Despite delays to its 3G licensing process and limited competition in certain areas, Algeria’s telecoms sector can boast high mobile penetration and a burgeoning internet telephony market, according to Research & Markets.
With a fixed-line penetration of around 7% and mobile penetration of over 90%, Algeria has one of the highest teledensities in Africa. Its relatively well developed infrastructure includes a national fibre backbone and one of Africa's first FttH deployments. The country's oil and gas reserves have made it one of the wealthiest nations in Africa.
Competition in the fixed-line sector received a setback in 2008 when the second operator, Lacom (a joint venture between Egypt's Orascom Telecom and Telecom Egypt) exited the market after three years of operations, citing regulatory barriers that made it impossible to compete with Algerie Telecom (AT). Only months later, the already delayed privatisation of AT was called off and the licensing of third generation (3G) mobile spectrum delayed further. The number of fixed lines in service fell by 16% the following year. 3G licences are now expected in 2011.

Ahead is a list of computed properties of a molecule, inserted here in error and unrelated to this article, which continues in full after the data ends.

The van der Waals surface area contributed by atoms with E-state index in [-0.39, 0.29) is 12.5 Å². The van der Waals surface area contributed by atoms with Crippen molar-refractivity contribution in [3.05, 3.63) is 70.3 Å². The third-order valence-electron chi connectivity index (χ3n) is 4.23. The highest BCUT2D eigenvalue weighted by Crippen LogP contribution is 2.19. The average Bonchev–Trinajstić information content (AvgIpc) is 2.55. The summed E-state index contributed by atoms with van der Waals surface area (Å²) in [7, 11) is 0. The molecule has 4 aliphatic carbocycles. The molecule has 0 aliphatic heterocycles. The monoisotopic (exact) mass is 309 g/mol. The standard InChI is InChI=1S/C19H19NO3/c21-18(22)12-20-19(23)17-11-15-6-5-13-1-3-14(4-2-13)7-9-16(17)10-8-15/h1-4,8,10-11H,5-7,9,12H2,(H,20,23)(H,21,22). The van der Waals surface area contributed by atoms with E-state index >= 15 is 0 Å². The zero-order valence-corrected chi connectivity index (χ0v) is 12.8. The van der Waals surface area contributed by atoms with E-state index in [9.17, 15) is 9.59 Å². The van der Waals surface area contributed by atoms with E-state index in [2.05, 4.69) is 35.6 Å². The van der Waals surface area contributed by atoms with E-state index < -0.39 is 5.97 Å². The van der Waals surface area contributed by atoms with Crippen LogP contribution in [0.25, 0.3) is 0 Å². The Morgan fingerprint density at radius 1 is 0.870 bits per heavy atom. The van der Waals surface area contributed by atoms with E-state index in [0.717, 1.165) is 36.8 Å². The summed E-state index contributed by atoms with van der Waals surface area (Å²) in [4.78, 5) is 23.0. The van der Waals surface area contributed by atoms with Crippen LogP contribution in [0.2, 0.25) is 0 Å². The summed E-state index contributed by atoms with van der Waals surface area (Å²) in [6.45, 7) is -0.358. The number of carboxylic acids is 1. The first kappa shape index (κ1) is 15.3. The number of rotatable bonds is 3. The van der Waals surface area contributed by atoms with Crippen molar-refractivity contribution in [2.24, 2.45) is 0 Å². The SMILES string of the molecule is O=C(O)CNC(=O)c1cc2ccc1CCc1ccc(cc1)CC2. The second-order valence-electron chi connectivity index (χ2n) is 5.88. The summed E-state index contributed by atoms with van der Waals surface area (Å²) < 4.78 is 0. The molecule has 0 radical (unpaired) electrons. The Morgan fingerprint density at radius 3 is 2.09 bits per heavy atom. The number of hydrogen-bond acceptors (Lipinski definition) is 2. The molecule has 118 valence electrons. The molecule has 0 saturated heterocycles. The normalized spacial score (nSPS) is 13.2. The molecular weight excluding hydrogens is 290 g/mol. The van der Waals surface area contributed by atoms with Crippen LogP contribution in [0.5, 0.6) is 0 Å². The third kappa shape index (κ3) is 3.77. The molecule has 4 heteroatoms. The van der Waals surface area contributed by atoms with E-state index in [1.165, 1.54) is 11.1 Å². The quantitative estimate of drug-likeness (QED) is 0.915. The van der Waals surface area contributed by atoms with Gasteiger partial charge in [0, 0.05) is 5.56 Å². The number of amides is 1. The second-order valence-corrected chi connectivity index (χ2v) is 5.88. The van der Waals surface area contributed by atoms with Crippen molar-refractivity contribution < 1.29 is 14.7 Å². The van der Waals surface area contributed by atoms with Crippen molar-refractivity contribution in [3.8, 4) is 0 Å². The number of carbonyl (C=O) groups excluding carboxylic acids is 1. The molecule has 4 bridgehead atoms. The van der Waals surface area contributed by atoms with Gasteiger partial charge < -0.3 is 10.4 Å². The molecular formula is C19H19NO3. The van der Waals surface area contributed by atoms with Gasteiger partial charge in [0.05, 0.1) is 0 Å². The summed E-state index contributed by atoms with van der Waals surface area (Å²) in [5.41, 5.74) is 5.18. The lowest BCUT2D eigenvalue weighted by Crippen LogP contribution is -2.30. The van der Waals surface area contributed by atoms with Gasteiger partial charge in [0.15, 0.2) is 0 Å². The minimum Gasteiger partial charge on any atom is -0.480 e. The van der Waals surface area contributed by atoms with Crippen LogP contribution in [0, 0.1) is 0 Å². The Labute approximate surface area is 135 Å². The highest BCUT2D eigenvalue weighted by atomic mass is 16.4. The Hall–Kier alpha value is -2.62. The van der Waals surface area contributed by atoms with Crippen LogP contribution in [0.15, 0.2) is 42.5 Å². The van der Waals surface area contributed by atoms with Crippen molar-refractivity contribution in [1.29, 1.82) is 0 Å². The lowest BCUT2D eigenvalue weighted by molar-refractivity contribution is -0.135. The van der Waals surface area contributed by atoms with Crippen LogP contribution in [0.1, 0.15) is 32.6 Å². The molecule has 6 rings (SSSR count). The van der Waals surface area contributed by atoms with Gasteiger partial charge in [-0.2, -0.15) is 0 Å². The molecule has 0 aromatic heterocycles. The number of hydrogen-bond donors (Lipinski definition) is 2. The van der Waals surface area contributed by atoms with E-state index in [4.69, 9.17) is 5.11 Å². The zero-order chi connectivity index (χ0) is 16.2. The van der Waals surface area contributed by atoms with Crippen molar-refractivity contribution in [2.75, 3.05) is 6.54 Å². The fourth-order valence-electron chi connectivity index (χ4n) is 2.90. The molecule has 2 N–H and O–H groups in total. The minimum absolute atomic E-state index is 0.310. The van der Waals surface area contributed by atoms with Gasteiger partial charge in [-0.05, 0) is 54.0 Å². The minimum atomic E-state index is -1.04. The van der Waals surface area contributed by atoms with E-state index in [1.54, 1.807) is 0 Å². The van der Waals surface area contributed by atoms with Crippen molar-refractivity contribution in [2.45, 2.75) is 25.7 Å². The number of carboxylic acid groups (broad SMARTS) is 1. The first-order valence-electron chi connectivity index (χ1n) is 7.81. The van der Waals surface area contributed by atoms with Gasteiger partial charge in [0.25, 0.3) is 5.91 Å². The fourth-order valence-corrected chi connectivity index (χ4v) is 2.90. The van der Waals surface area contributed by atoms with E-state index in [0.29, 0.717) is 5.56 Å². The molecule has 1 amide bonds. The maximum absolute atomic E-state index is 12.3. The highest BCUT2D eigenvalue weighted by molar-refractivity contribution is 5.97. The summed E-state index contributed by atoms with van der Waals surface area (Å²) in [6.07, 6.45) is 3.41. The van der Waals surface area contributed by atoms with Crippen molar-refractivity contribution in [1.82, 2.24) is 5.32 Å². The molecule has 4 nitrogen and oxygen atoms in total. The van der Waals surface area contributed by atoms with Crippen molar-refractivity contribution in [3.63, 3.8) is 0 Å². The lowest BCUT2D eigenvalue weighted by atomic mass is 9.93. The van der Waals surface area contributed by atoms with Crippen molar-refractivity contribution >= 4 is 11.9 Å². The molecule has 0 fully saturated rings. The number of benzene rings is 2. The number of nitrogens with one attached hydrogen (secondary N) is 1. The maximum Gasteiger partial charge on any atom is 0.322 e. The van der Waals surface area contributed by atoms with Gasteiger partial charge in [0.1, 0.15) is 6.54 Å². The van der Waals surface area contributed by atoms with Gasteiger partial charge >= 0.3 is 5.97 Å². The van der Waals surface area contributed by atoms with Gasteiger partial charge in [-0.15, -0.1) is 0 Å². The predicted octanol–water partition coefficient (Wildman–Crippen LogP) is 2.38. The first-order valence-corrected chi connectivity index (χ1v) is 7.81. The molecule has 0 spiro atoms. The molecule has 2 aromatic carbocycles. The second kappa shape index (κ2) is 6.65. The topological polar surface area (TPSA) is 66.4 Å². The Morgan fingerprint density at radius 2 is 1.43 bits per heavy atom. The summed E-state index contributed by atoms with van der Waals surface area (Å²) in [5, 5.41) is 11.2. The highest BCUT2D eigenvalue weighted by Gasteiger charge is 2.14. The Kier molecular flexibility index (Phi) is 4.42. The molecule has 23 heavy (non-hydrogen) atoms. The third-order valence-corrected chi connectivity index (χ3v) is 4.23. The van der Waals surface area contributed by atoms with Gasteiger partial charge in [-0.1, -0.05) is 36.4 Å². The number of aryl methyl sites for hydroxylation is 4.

To provide fixed connections, AT has made extensive use of CDMA wireless technology which supports broadband and full mobility. In parallel with the access networks, the national and international fibre optic backbone is being upgraded to an IP-based next-generation network (NGN). The government has announced investments of 100 million into national fibre infrastructure over the five years to 2014.
Continued delays with the licensing of 3G spectrum to Algeria's mobile network operators has held back full competition in the country's Internet and broadband sector. It is now planned for 2011. In the meantime, fixed-line incumbent Algerie Telecom, itself a mobile operator, has expanded its ADSL and WiMAX networks and upgraded its CDMA WLL system with broadband capabilities.
ADSL prices are already among the lowest in Africa. Several of the country's ISPs are rolling out their own WiMAX wireless broadband infrastructure. The full liberalisation of VoIP Internet telephony is enabling them to become players in the voice market as well. Converged triple-play voice, data and video services have been introduced, and AT is investing heavily in the expansion of its national fibre infrastructure. On the other hand, almost half of the country's ISPs lost their licences in early 2011 due to unpaid licence fees.